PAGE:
Abstract Classes in C#

Abstract Classes in C#

The meaning of abstraction is, you don't need to explain everything. In our real life, we have vehicles such as cars, motorcycles and scooters. People only know how to drive these vehicles. It's not necessary to know how the vehicle runs or how petrol or diesel works in that vehicle.

So when we define an abstract we don't need to explain everything. It's a type of class, but you cannot create an instance (object) of it. In other words you cannot create an instance of the class. Now you might ask why do we not create an instance of an abstract class? The answer is that when we create or define an abstract class, it's not complete.

You must inherit this class and define its methods and properties on this new derived class.

Now I'll show you how all this is done. Have a look.

For the purposes of learning OOP concepts, Console applications are more convenient so I am using a Console Application.

// File Name :- Abstractcls.cs
abstract  class Abstractcls
{
       //An Example of how to define a Abstract Method.
        public abstract  int Add(int a, int b, int c);
}

One thing is to always remember that when you define an abstract function, always use your access specifier as public. Because private and protected are not able to use it.

//FileName:- Maths.cs

class Maths:Abstractcls

{
    public override int Add(int a, int b, int c)

    {

        return a + b + c;

    }

       

    static void Main(string[] args)

    {

        //Creating objects of Maths class

        Maths _objMaths = new Maths();
        Console.WriteLine("Abstract function result={0}",_objMaths .Add (10,20,30));
        Console.ReadLine();

    }

}

If you are a beginner in C# or do not understand console applications then here I want to explain Console.Writeline. This is used to output something. The meaning of {0} is you get the value of the first object in the argument list. So here {0} is the index of your first object. Here your object is _objMaths.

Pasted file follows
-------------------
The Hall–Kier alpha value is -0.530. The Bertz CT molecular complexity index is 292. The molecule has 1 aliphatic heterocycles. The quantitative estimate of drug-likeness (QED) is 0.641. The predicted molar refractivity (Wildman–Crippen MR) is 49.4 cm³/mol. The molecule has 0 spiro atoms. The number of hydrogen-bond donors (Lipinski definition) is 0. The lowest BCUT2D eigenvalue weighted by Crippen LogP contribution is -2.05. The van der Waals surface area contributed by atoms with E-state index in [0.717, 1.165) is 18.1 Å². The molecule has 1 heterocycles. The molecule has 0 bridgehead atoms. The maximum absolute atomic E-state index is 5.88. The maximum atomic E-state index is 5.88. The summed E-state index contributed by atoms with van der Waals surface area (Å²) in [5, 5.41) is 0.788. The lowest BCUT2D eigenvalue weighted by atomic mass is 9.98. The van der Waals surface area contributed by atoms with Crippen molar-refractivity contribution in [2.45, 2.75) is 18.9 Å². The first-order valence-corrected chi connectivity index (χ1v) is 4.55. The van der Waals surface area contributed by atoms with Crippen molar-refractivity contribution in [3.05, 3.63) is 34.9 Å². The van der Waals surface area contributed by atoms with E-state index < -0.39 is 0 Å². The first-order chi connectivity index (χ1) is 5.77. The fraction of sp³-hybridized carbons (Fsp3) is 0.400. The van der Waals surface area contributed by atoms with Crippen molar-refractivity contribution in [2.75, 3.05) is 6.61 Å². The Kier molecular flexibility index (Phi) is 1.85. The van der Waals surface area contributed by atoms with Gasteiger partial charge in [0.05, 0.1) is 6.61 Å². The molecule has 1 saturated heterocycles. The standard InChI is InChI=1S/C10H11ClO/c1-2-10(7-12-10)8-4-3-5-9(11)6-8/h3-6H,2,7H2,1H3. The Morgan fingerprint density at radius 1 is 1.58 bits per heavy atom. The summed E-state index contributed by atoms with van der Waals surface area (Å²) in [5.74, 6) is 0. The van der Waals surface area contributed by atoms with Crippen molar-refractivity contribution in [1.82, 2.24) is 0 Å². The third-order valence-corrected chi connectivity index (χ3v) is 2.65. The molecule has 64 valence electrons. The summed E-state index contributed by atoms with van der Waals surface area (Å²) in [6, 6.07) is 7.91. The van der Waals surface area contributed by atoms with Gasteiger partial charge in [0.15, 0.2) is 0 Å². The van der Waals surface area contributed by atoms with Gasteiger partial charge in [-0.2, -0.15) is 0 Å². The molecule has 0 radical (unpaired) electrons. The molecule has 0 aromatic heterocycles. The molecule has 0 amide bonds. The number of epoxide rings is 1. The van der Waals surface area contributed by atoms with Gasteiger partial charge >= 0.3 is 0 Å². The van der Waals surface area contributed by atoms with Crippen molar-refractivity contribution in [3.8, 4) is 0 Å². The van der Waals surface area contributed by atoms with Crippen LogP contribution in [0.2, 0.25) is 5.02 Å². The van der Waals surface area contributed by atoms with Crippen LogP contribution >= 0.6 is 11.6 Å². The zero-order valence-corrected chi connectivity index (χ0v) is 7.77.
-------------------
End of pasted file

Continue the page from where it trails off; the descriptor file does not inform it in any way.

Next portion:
We can only inherit one abstract class for a class. In an interface we can do this, because inheritance is for multiple inheritance. In an abstract class, there is no rule for multiple inheritance.

Now we can learn how to implement properties in an abstract class, and override it in a derived class.

// File Name:- Abstractcls.cs   

abstract class Abstractcls

{

    //An Example of how to define a Abstract Method.

    public abstract int Add(int a, int b, int c);

 

    // x is protected variable

    protected int x = 7;

    //Define Abstract Property

    public abstract int val

    {

        get;

    }

}

// File Name:- Math.cs

// Here Abstract class Inherit a derrive class Maths

class Maths:Abstractcls

{

    //Override Add Method

    public override int Add(int a, int b, int c)

    {

        return a + b + c;

    }

      

    //Override of val Property

    public override int val

    {

        get

        {

            return x;

        }           

    }

       

    static void Main(string[] args)

    {